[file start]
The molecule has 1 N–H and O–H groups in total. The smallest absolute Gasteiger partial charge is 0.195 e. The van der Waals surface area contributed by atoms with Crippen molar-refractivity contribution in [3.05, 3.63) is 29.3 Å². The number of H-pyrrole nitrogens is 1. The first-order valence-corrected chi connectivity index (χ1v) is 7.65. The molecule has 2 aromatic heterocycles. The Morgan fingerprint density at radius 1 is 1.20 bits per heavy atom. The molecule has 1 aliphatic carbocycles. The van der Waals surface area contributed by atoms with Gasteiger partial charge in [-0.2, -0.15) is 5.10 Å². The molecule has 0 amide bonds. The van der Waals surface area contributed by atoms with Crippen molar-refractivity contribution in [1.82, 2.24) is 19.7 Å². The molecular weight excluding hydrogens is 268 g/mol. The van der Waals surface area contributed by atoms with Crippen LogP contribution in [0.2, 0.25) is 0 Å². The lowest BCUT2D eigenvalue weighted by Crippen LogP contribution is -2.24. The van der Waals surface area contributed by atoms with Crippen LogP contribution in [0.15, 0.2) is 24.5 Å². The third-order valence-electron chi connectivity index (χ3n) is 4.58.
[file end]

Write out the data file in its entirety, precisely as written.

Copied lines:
The molecule has 1 N–H and O–H groups in total. The smallest absolute Gasteiger partial charge is 0.195 e. The van der Waals surface area contributed by atoms with Crippen molar-refractivity contribution in [3.05, 3.63) is 29.3 Å². The number of H-pyrrole nitrogens is 1. The first-order valence-corrected chi connectivity index (χ1v) is 7.65. The molecule has 2 aromatic heterocycles. The Morgan fingerprint density at radius 1 is 1.20 bits per heavy atom. The molecule has 1 aliphatic carbocycles. The van der Waals surface area contributed by atoms with Gasteiger partial charge in [-0.2, -0.15) is 5.10 Å². The molecule has 0 amide bonds. The van der Waals surface area contributed by atoms with Crippen molar-refractivity contribution in [1.82, 2.24) is 19.7 Å². The molecular weight excluding hydrogens is 268 g/mol. The van der Waals surface area contributed by atoms with Crippen LogP contribution in [0.2, 0.25) is 0 Å². The lowest BCUT2D eigenvalue weighted by Crippen LogP contribution is -2.24. The van der Waals surface area contributed by atoms with Crippen LogP contribution in [0.15, 0.2) is 24.5 Å². The third-order valence-electron chi connectivity index (χ3n) is 4.58.